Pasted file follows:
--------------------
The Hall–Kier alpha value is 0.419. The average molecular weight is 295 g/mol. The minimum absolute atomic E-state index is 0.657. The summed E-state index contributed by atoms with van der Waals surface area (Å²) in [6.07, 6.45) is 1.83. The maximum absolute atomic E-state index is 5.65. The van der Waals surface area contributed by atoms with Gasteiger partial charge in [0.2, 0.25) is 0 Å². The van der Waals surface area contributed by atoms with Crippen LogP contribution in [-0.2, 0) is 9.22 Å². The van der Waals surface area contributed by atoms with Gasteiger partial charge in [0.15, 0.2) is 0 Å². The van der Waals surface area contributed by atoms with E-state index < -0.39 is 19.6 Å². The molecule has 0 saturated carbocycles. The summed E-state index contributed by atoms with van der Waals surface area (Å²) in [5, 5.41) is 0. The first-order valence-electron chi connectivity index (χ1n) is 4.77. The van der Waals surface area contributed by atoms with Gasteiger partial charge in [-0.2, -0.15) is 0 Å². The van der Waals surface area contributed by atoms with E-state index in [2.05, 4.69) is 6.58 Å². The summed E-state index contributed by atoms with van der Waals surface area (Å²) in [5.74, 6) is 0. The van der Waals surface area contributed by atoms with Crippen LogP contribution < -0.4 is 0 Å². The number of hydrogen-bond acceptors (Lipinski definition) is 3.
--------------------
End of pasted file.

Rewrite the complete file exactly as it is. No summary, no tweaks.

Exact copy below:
The Hall–Kier alpha value is 0.419. The average molecular weight is 295 g/mol. The minimum absolute atomic E-state index is 0.657. The summed E-state index contributed by atoms with van der Waals surface area (Å²) in [6.07, 6.45) is 1.83. The maximum absolute atomic E-state index is 5.65. The van der Waals surface area contributed by atoms with Gasteiger partial charge in [0.2, 0.25) is 0 Å². The van der Waals surface area contributed by atoms with Crippen LogP contribution in [-0.2, 0) is 9.22 Å². The van der Waals surface area contributed by atoms with Gasteiger partial charge in [0.15, 0.2) is 0 Å². The van der Waals surface area contributed by atoms with E-state index < -0.39 is 19.6 Å². The molecule has 0 saturated carbocycles. The summed E-state index contributed by atoms with van der Waals surface area (Å²) in [5, 5.41) is 0. The first-order valence-electron chi connectivity index (χ1n) is 4.77. The van der Waals surface area contributed by atoms with Gasteiger partial charge in [-0.2, -0.15) is 0 Å². The van der Waals surface area contributed by atoms with E-state index in [2.05, 4.69) is 6.58 Å². The summed E-state index contributed by atoms with van der Waals surface area (Å²) in [5.74, 6) is 0. The van der Waals surface area contributed by atoms with Crippen LogP contribution < -0.4 is 0 Å². The number of hydrogen-bond acceptors (Lipinski definition) is 3.